Assisi, Todi, and Spoleta - ancient towns of Umbria
The hills of Umbria are old, round, and green. They stick straight up out of the plain, which grows grapes and olives in tawny earth that forms clods as big as your foot, so that it looks like thick corduroy from far away. Ancient towns made of pink stone sit on the hills like barnacles, surveying this lush and peaceful landscape.
You can get up to these old vantage points on day trips from Perugia. By car (the best way to go), Assisi is 20 minutes away, Todi about 45, and Spoleto is an hour's drive - but you can get there by bus or train if you have time and patience. Walk their walls, visit cathedrals decorated by Perugino, Giotto, and other masters, look out over the plains, and let the peaceful atmosphere and the golden light sink in.
Assisi's streets are narrow and steep. The place is so quiet you can feel the cats watching you trudge down the narrow alleys and walks, as birds circle above and the rosemary, which hangs abundantly over the walls, perfumes the air. Could it be the peacemaking of St. Francis is still having its effect? He wrote the first poem in Vulgate Latin, which became Italian: the Canticle of the Creatures. He is said to have persuaded a wolf from nearby Gubbio to stop attacking people, and one day he was so happy he preached a sermon to the birds.
The cathedral built to him is immense: Brother Elias, who built it after his death, was blamed for departing from the Franciscan vow of poverty, and Giotto's frescoes of St. Francis's life are here. But the Church of St. Clare, a follower of Francis, is much simpler and more beautiful as a building. Sitting at the edge of the Assisi hilltop, it has three flying buttresses gracefully holding the ground like spider legs. The church is made in a pattern of pink Assisi stone and white travertine. From the Rocca Maggiore, a ruined fortress at the top of the hill, there's a beautiful view of green hillsides with the faintest of lines traced on them, vineyards showing through the mist.
Spoleto is a good place to visit, whether the Festival of Two Worlds (end of June through about July 10) is on or not. The festival presents symphonic and chamber music, ballet, opera, and art exhibits by world class performers and artists. When everyone goes home, Spoleto offers quieter pleasures. Next to the railroad station there's a wonderful Calder stabile.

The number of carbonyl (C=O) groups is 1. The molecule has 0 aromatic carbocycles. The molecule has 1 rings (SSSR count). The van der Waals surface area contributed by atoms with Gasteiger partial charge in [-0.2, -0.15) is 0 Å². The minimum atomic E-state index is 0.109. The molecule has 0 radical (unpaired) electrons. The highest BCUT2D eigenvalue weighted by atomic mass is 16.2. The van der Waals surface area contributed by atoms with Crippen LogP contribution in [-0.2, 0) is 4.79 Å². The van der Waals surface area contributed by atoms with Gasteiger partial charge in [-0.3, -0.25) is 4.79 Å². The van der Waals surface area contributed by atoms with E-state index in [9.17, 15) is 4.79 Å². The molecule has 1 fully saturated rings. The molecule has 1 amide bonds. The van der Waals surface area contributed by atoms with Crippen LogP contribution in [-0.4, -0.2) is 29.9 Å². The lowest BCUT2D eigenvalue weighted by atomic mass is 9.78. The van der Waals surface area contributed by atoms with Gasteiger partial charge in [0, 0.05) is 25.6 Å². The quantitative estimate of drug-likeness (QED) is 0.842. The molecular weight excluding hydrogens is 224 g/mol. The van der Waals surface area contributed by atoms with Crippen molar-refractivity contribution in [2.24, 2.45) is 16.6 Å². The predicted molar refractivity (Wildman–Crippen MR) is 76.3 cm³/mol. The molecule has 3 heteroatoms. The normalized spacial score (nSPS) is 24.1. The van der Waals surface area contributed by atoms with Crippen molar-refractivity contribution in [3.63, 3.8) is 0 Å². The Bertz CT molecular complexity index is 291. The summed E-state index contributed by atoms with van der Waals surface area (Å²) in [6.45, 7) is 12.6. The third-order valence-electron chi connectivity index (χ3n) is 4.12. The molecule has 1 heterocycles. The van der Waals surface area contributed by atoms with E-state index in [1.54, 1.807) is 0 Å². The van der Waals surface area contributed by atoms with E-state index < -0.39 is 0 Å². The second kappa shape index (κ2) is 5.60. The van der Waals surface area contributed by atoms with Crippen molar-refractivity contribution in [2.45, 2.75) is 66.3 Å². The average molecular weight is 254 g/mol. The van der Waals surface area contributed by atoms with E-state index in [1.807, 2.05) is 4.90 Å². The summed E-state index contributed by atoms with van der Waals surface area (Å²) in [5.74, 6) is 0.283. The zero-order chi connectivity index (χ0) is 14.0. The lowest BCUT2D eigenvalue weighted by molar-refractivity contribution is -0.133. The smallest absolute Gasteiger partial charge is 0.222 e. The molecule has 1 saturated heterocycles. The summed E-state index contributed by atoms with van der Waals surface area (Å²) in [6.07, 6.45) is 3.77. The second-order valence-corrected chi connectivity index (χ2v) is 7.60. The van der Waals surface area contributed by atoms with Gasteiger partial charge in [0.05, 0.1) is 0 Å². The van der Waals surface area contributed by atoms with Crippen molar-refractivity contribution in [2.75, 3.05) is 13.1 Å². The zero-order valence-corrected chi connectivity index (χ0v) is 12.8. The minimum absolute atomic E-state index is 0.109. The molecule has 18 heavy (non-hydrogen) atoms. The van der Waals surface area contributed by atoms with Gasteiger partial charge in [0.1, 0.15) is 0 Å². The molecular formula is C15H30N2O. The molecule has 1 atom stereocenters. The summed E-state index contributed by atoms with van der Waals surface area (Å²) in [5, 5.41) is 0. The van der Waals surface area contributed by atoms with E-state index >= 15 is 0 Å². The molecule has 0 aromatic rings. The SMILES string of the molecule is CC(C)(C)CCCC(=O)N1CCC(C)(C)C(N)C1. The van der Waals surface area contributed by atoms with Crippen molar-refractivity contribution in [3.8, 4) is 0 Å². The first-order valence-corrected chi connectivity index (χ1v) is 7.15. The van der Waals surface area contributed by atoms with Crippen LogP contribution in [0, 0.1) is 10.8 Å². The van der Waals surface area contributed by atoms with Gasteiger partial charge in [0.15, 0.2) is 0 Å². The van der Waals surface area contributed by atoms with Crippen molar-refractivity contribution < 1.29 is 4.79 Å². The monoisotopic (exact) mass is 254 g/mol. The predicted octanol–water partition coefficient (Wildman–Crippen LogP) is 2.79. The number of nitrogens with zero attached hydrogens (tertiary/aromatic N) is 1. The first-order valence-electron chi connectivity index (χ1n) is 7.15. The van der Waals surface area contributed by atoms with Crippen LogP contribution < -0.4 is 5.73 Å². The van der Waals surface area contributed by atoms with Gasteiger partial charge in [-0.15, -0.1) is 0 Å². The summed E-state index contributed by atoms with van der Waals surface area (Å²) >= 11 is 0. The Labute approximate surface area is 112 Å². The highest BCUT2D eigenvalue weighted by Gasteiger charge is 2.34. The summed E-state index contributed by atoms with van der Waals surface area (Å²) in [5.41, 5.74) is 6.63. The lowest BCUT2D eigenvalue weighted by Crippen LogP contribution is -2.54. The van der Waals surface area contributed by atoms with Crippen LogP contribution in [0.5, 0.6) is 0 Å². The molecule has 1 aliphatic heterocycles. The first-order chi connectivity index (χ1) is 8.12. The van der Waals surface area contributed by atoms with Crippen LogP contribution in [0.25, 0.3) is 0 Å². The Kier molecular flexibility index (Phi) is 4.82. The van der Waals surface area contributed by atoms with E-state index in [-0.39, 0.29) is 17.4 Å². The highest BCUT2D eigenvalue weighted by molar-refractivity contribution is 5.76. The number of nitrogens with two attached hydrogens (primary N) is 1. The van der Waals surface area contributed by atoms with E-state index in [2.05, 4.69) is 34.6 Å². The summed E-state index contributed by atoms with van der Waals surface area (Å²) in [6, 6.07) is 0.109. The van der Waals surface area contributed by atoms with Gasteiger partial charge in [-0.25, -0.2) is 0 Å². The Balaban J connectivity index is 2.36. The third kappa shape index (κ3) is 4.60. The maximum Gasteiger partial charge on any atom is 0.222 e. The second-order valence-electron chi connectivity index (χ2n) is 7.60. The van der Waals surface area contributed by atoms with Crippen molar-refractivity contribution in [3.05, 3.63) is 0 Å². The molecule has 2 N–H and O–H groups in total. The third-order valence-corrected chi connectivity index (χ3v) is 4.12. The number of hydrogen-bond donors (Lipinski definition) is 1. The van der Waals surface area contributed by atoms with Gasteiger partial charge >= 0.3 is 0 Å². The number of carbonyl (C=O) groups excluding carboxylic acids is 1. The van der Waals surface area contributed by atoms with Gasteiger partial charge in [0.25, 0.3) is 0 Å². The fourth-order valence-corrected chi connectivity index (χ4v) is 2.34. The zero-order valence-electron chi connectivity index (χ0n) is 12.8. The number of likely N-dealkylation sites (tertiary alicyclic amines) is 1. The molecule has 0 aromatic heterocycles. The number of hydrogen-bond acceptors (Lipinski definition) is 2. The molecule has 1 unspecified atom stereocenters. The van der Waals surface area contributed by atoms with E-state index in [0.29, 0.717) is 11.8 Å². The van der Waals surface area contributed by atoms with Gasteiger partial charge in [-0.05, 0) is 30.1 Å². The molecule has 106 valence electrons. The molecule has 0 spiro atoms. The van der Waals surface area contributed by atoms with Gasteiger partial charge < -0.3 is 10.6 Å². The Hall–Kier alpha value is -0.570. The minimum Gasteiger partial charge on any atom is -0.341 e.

In recent years, our guide told us, there were modern statues all over Spoleto. Now, she said with evident satisfaction, there are only three. You have to forgive anyone who has spent time in Spoleto for a certain snobbishness toward modern times. I found myself looking down my nose at one building because it had been restored - in the Renaissance. I couldn't help it. I had just seen the Emperor Vespasian's mother's house.
There is a magnificent 13th-century aqueduct, the Ponte delle Torri, whose towering arches step across a gorge, bringing sweet spring water to the city from the neighboring forest. It's a rehab of Roman remains. You can walk across it, and the view is lovely.
Turning left after the aqueduct, I walked up the city's flank and found myself at a little cafe perched on a corner of the hill, looking down the valley into the sunset. Townspeople were sitting there savoring the golden light and the green landscape; their children were eating ice cream. The cathedral is on a beautiful, wide, cobbled square. You come down on it from the hillside, and everyone looks wonderful against the light-colored cobblestones, as if they are in a gorgeous movie. The wide windowsills at street level around town were used as shops in medieval times.
Todi is a tiny town of great beauty. There is a wonderful restaurant there, Ristorante Umbria, with a patio that looks out from the hillside across the fields. A fine place to have a plate of fresh pasta with tomatoes, or perhaps truffles, a specialty of Umbri. Another Umbrian taste treat is crostini rusticci , which is grilled Italian bread with either chopped mushrooms and garlic or chopped local vegetables and something translated to me as ''greens'' (which was much tastier than that word suggests) and plenty of green Umbrian olive oil. After eating, go back out to the square and sit up high on the steps of the cathedral to watch the crusty stones bake in the golden sun. Time stands still, then suddenly it's early evening.
There are many other little hilltop towns in Umbria, each with its own delights. The cathedrals, mostly dating from the Middle Ages, are especially worthwhile. Most of them have paintings of Bible stories for parishioners who couldn't read.
There are fewer people living in these old towns than in centuries past, but the people who are here are friendly. One woman invited a group of us in to see her storehouse, hung with drying tomatoes and grapes, just because we seemed curious about it. Hill towns are good for curious people: They're full of secrets to be found out.